In recent years, "we've had a transformation," Alan Meier tells me. "We've gone from a situation where most object have a hard off. Now, most any product you buy is most likely going to draw power all the time."

Meier is an energy analyst with the Lawrence Berkeley National Laboratory, and I interviewed him for a column in this morning's paper about the dribble of electricity required to keep many of our appliances and electronic devices on "standby."

Not all of it is waste. Sometimes it's convenient to have the WiFi router on all the time instead of constantly rebooting.

Some energy leakage is necessary — as in Meier's example of the "ground fall circuit interrupts" in many bathroom outlets (the ones with the little reset button), which are constantly watching, making sure no one is being electrocuted.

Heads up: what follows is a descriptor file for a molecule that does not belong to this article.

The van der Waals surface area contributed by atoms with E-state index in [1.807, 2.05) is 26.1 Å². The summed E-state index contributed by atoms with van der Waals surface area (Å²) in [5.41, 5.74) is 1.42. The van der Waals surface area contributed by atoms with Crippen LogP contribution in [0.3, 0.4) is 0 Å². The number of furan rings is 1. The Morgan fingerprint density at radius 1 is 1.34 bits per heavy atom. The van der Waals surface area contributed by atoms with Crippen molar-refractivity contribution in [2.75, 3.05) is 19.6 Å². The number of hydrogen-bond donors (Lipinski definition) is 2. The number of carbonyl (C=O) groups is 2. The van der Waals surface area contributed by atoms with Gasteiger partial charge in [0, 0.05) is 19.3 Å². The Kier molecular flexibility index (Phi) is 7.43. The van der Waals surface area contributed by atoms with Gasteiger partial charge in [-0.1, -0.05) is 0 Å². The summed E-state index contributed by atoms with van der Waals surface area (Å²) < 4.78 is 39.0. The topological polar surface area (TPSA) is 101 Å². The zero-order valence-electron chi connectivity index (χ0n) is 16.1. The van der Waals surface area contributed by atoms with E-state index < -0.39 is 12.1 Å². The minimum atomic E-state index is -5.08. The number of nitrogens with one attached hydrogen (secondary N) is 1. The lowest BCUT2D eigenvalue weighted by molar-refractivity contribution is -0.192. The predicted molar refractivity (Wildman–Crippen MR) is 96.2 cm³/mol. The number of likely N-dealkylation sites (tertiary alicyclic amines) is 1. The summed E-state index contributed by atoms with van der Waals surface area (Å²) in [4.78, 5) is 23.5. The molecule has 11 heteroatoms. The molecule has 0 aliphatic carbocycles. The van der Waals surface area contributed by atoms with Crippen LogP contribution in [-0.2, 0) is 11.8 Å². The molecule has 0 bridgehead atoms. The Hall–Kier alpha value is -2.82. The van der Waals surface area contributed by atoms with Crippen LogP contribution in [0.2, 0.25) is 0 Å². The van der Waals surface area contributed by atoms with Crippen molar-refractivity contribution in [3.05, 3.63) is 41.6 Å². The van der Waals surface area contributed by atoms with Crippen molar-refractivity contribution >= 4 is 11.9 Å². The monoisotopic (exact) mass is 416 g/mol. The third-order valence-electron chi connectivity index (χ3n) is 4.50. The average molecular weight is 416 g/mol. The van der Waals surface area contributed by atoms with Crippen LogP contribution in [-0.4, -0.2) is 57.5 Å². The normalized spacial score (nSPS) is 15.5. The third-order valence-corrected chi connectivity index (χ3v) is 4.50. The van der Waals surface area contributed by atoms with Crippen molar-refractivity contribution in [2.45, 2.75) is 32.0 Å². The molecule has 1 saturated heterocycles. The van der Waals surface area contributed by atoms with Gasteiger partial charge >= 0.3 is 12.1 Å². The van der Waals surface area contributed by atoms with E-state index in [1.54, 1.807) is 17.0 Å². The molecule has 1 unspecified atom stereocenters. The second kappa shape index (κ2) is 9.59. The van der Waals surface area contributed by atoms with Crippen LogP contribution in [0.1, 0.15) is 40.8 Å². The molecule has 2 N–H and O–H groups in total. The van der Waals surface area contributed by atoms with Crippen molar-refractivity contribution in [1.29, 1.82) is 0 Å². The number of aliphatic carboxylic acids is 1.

But still, nationwide we spend more than $3 billion a year on "vampire" energy, being sucked away by appliances.

Maybe if you haven't subbed out a lot of your incandescent light bulbs with compact fluorescents, or if you haven't insulated your hot water heater and the hot water pipes leading from it, it's silly to be running around unplugging cell phone chargers.

But then again, it's not only free, it can also make you money.
For an example of how things can add up, just ask the folks in Juneau, Alaska.

A month ago, an avalanche cut the town off from its cheap source of hydroelectric power. Since then, people are doing everything they can to trim their power use, including turning off devices that drain energy.

And not just to help out the town. Electric rates have shot from 11 cents a kilowatt-hour to 53.

Lights have been dimmed, elevators shut down, Nintendos turned off. In a matter of weeks, the town has cut electricity use by 30 percent.

Here's a fascinating story about what they're doing.